It stinks to high heaven: knockoff fragrances infringing, diluting, falsely advertised, but not counterfeit

Coty Inc. v. Excell Brands, LLC, No. 15-CV-7029, 2017 WL
4155402 (S.D.N.Y. Sept. 18, 2017)
Coty and a number of other producers and distributors of well-known
fragrances sued Excell, which produced cheap “versions” of Coty’s fragrances,
with similar names and “nearly identical packaging.” “Compounding matters,
Excell prominently included on its packaging Coty’s own marks, albeit under
words to the effect of “Our Version Of” in comparatively smaller text.”  Guess what Judge Furman found as to
infringement and dilution after a bench trial? There was also false advertising, but not counterfeiting. Coty was entitled to
injunctive relief and to recover Excell’s profits, but not to enhanced damages,
and the case wasn’t “exceptional” for the purpose of attorney’s fees and
prejudgment interest.


To give some idea of the scope of Coty’s branding efforts, “between
2002 and 2015, Coty spent over $658 million advertising and promoting its
Calvin Klein fragrances, over $114 million advertising and promoting its Vera
Wang fragrances, over $14 million advertising and promoting its Lady Gaga
fragrances, and over $13 million advertising and promoting its Joop! fragrances.”  Its net sales over that period for Calvin
Klein fragrances were over $2.2 billion, for its Vera Wang products over $296
million, for its Lady Gaga products over $28 million, and for its Joop! line
over $188 million. Some are successful enough to have subbrands, or “flankers” –Dark
Obsession, Eternity Aqua, CK One Shock, and CK Free Blue.
Excell sought to copy expensive fragrances in a way that
would be “understood by its customer base of ‘lower income, sometimes ethnic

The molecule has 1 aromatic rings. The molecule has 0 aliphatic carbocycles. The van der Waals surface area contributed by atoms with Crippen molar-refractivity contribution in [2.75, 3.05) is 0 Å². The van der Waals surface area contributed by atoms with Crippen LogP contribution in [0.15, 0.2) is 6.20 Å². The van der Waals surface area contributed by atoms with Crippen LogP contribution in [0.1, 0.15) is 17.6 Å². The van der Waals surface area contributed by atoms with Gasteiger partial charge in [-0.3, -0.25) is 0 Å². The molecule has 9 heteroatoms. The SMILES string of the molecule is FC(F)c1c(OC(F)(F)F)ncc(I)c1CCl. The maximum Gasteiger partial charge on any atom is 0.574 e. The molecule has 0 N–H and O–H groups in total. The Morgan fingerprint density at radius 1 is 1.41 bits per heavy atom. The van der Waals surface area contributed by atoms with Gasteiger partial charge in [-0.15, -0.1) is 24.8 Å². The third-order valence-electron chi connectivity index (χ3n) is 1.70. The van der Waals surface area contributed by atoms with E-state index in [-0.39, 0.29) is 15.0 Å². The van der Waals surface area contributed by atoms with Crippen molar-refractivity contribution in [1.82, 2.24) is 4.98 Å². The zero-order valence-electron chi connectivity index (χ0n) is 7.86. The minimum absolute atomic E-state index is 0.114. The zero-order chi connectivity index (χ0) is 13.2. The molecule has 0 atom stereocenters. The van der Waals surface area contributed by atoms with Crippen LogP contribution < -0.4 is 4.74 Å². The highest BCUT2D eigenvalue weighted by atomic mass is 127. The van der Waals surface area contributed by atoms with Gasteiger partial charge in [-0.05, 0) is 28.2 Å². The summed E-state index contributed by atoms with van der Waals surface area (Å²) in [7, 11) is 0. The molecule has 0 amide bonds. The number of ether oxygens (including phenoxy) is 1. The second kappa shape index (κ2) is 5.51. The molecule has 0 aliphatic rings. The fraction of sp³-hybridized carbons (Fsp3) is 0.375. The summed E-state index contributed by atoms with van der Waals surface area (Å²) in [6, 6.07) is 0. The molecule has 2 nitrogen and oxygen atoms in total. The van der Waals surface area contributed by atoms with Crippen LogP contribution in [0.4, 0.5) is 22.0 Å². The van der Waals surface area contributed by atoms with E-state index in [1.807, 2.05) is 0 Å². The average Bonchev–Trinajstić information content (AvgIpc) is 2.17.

customers.’ ” Excell then chose a product name to evoke the name of the
original fragrance. “Excell did not make any meaningful effort to replicate the
scent of Coty’s products. Instead, using only their own noses and reviews of
the original fragrances, Excell employees made broad recommendations to the
company’s supplier in India, which then manufactured the alternative fragrances
and packaging,” though Excell often supplied the original fragrance (or a
picture of the fragrance) it sought to emulate along with instructions on how
to emulate it. Excell also frequently made changes to the products so that the
packaging would more closely resemble Coty’s original branded fragrances.
Excell nonetheless lacked any meaningful quality assurance program. 
On the front of each fragrance box at issue, Excell included
a legend stating that the fragrance was “Our Version Of” the relevant Coty
product. On the back was “Not Associated With The Makers Of,” followed by
reference to the relevant Coty product.  But Coty’s marks were depicted more
prominently than the other text. “On the top of each box, in comparatively
smaller lettering, Excell included its own brand name: Diamond Collection
Luxurious Fragrances.”
Excell didn’t advertise or market directly to consumers, but
sold primarily to traditional retailers and discount chains, such as Kmart,
Dollar General, and Ross Stores, and its products were also available on Amazon
and eBay.  
In 2015, several of Excell’s principals and employees were
indicted on money laundering and other offenses. Given the pending proceedings,
three such individuals invoked their privilege against self-incrimination in
these proceedings. Excell shut down its business operations and ceased selling
its fragrances in December 2016, unrelated to the present lawsuit.
The court rejected Excell’s laches defense.  Laches is no defense against injunctive
relief when the defendant intended the infringement, which the court found to
be the case here. Also, Coty didn’t delay unreasonably; it sued in 2015, “well
within the applicable six-year statute of limitations” given that Excell was
founded in 2010. Further, Excell’s sales were relatively insignificant during
its first few years of operation and Excell’s marketing efforts to its
retailers were less focused on the Coty knockoffs during that time.  Moreover, even if Excell could show
unreasonable delay, it didn’t show evidence of prejudice. By Excell’s own
admission, the filing of the lawsuit had no effect on its operations: it
continued to sell its knockoffs long after Coty filed suit, and was “winding
down” due to the pending criminal charges. “[A]ny conceivable prejudice was